We know that a lens is an optical device that transmits and refracts light. Our eyes too have lenses that enable us to see objects around us. Let us see how the eye is put together and how it works.
At the very front of the eye is a transparent structure called the cornea that helps to focus the incoming light. Behind the cornea is the iris. The iris has a circular opening called the pupil. The pupil expands or contracts to depend on the amount of light entering the eye. Behind the pupil is a colorless, transparent crystalline convex lens surrounded by the ciliary muscles. The muscles hold the lens in place and help to change the focal length by adjusting the curvature of the lens.
To view a distant object, the muscles relax, the lens becomes thin and its focal length increases. To view a nearby object, the muscles contract, the lens becomes thick and its focal length decreases. This ability to adjust its focal length is called the power of accommodation of the eye.
The image formed by the lens is a real inverted image of the object that then strikes the retina. The light-sensitive cells in the retina convert the light into electric signals that are relayed to the brain. The brain converts these electrical signals into the images that we see. The minimum distance at which the eye can see objects clearly is called the near pointer, the least distance of distinct vision. In a normal eye, it is 25cm. The farthest distance up to which the eye can see objects clearly is called the far point of the eye. In a normal eye, it is between25cm and infinity.
The eyes can gradually lose their power of accommodation, resulting in blurred vision due to refractive defects. There are four common refractive defects of vision that we shall look at and see how they can be corrected.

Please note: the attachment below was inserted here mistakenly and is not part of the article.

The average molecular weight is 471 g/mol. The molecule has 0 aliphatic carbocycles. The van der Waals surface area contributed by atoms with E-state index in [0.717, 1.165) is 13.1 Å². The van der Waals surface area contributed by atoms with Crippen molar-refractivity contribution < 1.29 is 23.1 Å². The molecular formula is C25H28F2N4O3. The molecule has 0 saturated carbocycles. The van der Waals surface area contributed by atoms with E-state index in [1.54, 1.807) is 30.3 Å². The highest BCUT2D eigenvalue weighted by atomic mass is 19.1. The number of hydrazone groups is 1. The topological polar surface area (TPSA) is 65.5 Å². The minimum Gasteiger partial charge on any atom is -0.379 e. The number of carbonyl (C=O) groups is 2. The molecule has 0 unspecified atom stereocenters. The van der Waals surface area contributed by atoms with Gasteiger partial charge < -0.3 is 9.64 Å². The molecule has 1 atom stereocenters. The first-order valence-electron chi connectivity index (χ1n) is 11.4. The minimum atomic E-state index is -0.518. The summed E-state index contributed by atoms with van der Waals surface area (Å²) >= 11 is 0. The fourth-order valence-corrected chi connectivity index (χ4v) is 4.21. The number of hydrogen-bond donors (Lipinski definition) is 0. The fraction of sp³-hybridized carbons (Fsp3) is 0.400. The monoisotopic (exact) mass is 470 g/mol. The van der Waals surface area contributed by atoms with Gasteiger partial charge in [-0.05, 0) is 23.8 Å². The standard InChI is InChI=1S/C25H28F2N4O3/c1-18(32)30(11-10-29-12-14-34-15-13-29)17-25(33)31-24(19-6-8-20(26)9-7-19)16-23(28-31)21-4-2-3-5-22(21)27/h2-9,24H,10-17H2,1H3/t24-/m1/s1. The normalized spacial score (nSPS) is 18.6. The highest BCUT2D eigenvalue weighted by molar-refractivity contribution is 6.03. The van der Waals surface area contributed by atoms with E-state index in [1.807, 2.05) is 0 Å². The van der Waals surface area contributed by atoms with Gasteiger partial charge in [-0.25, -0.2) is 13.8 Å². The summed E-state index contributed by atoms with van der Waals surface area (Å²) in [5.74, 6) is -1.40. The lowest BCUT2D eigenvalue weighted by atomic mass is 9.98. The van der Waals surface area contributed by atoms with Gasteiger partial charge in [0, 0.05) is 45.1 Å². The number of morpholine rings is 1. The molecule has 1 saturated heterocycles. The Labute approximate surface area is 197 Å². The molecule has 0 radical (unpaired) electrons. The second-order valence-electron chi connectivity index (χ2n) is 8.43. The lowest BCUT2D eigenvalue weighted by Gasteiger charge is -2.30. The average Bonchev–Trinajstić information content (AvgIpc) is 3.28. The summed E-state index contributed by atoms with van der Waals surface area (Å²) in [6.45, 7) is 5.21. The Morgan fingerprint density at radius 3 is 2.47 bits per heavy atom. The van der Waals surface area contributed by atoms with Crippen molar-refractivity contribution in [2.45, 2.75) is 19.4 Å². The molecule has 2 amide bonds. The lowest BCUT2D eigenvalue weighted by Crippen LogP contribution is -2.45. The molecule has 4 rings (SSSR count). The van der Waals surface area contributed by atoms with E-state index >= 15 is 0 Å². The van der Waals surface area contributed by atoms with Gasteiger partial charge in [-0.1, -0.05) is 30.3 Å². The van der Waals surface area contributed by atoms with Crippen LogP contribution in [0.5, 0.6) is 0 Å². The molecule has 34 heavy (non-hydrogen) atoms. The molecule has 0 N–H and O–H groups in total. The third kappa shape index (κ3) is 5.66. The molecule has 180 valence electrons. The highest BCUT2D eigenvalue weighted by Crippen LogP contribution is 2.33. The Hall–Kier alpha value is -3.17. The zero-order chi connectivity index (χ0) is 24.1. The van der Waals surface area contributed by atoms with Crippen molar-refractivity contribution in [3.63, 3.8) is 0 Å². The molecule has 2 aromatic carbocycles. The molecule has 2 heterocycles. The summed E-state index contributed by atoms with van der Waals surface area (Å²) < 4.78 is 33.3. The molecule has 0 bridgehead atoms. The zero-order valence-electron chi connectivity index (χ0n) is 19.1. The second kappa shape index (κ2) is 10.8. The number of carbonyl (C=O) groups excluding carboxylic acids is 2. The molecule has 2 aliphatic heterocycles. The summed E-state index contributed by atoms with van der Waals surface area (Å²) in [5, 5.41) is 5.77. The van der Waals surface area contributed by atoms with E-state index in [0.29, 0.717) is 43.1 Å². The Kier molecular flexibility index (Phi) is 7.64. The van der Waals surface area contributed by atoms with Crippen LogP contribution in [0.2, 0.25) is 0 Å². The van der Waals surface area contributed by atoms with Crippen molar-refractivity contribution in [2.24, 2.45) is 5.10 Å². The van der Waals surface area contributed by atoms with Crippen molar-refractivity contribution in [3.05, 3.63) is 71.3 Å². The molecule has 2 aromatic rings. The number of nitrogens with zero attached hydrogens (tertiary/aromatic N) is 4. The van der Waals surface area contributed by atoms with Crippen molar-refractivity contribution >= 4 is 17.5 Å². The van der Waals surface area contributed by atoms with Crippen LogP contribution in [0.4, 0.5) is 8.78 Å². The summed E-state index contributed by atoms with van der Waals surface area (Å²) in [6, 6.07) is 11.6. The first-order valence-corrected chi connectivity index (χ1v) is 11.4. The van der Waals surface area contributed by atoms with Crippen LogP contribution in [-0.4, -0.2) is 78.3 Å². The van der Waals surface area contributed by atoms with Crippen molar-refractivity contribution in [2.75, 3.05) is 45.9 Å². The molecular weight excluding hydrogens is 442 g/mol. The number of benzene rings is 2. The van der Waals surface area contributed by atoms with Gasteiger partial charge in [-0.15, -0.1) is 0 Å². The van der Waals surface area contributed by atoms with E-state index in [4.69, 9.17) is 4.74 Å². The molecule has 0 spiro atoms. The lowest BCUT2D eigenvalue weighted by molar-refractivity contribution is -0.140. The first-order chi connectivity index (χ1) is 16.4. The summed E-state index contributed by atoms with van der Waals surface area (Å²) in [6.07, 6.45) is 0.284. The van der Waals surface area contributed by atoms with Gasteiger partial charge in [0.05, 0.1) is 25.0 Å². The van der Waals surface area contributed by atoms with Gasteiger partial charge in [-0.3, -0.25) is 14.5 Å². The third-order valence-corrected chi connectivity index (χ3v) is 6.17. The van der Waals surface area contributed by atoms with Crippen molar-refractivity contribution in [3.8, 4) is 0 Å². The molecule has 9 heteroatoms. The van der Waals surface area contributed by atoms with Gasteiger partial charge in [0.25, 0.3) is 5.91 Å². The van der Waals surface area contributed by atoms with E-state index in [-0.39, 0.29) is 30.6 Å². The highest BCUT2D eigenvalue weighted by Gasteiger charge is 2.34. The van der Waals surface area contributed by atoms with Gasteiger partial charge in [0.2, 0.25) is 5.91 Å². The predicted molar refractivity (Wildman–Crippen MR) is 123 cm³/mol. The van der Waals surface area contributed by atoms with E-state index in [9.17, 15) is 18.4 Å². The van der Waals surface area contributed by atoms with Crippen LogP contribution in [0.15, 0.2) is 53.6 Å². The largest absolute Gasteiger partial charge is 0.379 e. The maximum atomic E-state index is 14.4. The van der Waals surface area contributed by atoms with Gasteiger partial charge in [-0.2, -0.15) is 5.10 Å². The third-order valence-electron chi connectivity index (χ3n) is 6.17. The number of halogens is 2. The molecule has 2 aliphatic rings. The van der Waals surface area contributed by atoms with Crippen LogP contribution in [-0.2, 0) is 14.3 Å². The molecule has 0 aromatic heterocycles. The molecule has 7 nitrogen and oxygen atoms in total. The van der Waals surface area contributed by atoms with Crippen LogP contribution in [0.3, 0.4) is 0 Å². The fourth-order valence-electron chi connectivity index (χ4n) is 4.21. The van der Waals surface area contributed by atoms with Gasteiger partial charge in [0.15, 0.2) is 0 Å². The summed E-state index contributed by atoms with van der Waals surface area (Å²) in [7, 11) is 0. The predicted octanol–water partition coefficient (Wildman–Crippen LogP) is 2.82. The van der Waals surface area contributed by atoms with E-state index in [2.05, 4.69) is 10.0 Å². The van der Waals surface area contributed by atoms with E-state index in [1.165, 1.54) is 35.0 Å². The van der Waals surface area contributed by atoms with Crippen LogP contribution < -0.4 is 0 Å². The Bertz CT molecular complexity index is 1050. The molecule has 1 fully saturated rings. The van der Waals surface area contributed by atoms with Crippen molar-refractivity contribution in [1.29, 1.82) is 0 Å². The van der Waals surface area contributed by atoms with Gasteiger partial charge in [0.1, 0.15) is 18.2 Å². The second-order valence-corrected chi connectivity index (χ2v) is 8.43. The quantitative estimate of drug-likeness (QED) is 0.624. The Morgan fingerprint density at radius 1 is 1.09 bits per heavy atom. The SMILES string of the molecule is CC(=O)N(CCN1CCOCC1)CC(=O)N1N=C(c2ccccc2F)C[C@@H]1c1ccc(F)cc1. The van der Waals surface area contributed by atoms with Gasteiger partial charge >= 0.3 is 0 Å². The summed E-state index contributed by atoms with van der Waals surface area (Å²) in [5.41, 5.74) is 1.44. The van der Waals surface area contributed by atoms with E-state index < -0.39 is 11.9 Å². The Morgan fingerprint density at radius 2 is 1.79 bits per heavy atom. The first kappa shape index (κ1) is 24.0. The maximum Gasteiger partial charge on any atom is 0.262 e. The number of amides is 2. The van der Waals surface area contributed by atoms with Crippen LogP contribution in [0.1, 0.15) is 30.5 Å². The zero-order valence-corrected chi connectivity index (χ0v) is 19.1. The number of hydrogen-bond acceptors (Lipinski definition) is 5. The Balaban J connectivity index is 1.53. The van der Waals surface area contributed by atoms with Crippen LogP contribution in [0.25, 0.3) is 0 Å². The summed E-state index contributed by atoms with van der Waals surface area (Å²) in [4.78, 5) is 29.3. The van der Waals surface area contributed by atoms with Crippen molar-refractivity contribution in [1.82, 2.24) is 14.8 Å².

Hyper-metopic, also known as far or long-sightedness, in which nearby objects cannot be seen clearly as the image is formed behind the retina. This is due to the increase in the focal length of the lens and a decrease in the length of the eyeball. This defect can be corrected using a convex lens of suitable focal length.
Myopia, or short-sightedness, in which distant objects cannot be seen clearly as the image is formed in front of the retina. This defect may be due to the increase incurvature of the lens or due to the increase in the length of the eyeball. This defect can be corrected using the concave lens of suitable focal length.
Presbyopia, seen in elderly people. Here, nearby objects cannot be seen clearly due to the increase in the distance of the nearest point. This may be due to the weakening of the ciliary muscles or due to the decreased flexibility of the lens. This can be corrected using a convex lens of suitable focal length. At times both nearby and distant objects cannot be seen clearly. This can be corrected using bifocal lenses. The upper part is concave, correcting distant vision and the lower part is convexly correcting near vision.
Astigmatism is another common problem seen when the image may be clearly focused on the retina in the horizontal plane, but not in the vertical plane. This defect maybe, due to an irregular curvature of the cornea or lens. This can be corrected using glasses with a cylindrical lens.
Things to remember, The ability of the lens of the eye to see near and distant objects by adjusting its focal length is called the power of accommodation of the eye. In Hyper-metopic, nearby objects cannot be seen clearly. This can be corrected by using a convex lens of suitable focal length. In Myopia, far off objects cannot be seen clearly. This can be corrected by using the concave lens. In Presbyopia, both nearby and distant objects cannot be seen clearly. This can be corrected by using the bifocal lens.
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